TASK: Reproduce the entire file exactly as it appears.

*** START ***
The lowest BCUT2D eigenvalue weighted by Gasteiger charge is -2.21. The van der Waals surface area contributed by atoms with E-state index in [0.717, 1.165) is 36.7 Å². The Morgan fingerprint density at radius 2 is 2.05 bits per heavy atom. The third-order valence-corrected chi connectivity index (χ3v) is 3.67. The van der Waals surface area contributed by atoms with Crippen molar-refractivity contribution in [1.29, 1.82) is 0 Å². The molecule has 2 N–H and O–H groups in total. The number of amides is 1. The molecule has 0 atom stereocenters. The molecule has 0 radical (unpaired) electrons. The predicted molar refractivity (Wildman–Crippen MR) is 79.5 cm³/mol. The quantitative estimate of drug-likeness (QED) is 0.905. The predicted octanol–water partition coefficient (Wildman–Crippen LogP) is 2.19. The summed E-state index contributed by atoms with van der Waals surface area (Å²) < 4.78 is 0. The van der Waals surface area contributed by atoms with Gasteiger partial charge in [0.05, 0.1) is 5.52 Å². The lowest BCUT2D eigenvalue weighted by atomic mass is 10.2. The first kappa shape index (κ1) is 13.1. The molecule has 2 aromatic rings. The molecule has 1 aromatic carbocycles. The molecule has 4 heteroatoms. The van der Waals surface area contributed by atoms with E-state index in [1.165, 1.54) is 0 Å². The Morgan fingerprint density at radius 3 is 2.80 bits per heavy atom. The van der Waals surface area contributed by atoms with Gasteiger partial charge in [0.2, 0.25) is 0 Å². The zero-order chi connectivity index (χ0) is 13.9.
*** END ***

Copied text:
The lowest BCUT2D eigenvalue weighted by Gasteiger charge is -2.21. The van der Waals surface area contributed by atoms with E-state index in [0.717, 1.165) is 36.7 Å². The Morgan fingerprint density at radius 2 is 2.05 bits per heavy atom. The third-order valence-corrected chi connectivity index (χ3v) is 3.67. The van der Waals surface area contributed by atoms with Crippen molar-refractivity contribution in [1.29, 1.82) is 0 Å². The molecule has 2 N–H and O–H groups in total. The number of amides is 1. The molecule has 0 atom stereocenters. The molecule has 0 radical (unpaired) electrons. The predicted molar refractivity (Wildman–Crippen MR) is 79.5 cm³/mol. The quantitative estimate of drug-likeness (QED) is 0.905. The predicted octanol–water partition coefficient (Wildman–Crippen LogP) is 2.19. The summed E-state index contributed by atoms with van der Waals surface area (Å²) < 4.78 is 0. The van der Waals surface area contributed by atoms with Gasteiger partial charge in [0.05, 0.1) is 5.52 Å². The lowest BCUT2D eigenvalue weighted by atomic mass is 10.2. The first kappa shape index (κ1) is 13.1. The molecule has 2 aromatic rings. The molecule has 1 aromatic carbocycles. The molecule has 4 heteroatoms. The van der Waals surface area contributed by atoms with E-state index in [1.165, 1.54) is 0 Å². The Morgan fingerprint density at radius 3 is 2.80 bits per heavy atom. The van der Waals surface area contributed by atoms with Gasteiger partial charge in [0.2, 0.25) is 0 Å². The zero-order chi connectivity index (χ0) is 13.9.